Cypress Tree (Cupressus arizonica Greene.) as a Biomonitor of Heavy Metal Pollution in the Atmosphere of Isfahan

Document Type: Original Article

Authors

Department of Natural Resources and Environment, Abadeh Branch, Islamic Azad University, Abadeh, Iran

Abstract

Cypress tree with blue green foliage and scaly reddish brown bark is planted throughout world as an ornamental plant. One of the newest ways for determining amount and kind of environmental pollutants is natural biomonitoring. The samples were obtained from three sites (heavy traffic, moderate traffic and control) in Isfahan during August-September and November-December 2013 and February-March 2014. The concentrations of Zn, Ni and Cu in leaf and root were measured by using a flame atomic absorption spectrophotometer. Variations in the studied traits between sites and seasons were observed due to different anthropogenic activities. The higher concentration of the studied heavy metals in leaves rather than in roots in all locations illustrated a contribution of significant atmospheric deposition. The results of correlation coefficients between traits indicated that the sites were influenced by a different source of pollution. There was a positive correlation between zinc and copper, indicating that they could be originated from fuels as well as powder of shoe brake of vehicles. The mean metal concentration values were arranged in the following order: Zn > Cu > Ni. The level of zinc in leaf and root was moderate at the control site indicating that vehicle traffic is a minor emission source for zinc and there may be another zinc source around there, such as industrial activities. The results demonstrated the suitability of the cypress (Cupressus arizonica Greene.) tree as a biomonitorof atmospheric pollution in Isfahan.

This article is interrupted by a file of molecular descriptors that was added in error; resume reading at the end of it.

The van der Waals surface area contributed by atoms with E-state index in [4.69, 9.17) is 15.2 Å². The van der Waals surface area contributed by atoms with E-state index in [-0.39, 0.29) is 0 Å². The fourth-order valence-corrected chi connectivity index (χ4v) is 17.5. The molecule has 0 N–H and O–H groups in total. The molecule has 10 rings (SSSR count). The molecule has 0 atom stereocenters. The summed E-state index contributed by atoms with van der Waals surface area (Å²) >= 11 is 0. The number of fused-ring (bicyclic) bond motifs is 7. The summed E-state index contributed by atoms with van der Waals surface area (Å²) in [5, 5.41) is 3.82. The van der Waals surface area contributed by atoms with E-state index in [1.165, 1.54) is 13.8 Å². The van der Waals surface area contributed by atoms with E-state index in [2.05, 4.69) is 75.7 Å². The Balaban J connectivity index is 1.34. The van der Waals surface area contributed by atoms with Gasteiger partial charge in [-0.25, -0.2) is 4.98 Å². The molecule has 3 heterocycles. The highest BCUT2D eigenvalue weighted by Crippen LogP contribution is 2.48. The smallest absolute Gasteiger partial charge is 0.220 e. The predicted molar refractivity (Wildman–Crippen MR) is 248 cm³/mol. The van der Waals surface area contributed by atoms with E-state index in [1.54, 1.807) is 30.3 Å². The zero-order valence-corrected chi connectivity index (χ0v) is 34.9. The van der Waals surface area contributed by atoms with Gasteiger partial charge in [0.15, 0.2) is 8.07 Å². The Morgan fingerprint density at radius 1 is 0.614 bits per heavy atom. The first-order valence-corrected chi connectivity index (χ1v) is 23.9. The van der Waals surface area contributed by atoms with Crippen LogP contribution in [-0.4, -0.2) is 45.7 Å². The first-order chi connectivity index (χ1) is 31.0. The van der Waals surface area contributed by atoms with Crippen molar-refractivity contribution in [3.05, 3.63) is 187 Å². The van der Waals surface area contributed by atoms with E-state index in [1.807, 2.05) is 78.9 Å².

Graphical Abstract

Cypress Tree (Cupressus arizonica Greene.) as a Biomonitor of Heavy Metal Pollution in the Atmosphere of Isfahan

Highlights

• Variations in the studied traits between sites and seasons were observed due to different anthropogenic activities.

• The higher concentration of studied heavy metals in leaves rather than in roots in all locations.

• The mean metal concentration values were arranged in the following order: Zn > Cu > Ni.

• The level of zinc in leaf and root was moderate at the control site indicating that vehicle traffic is a minor emission source for zinc.

• Traffic and industrial emission were found to be the main source of copper and nickel pollution.

 

Keywords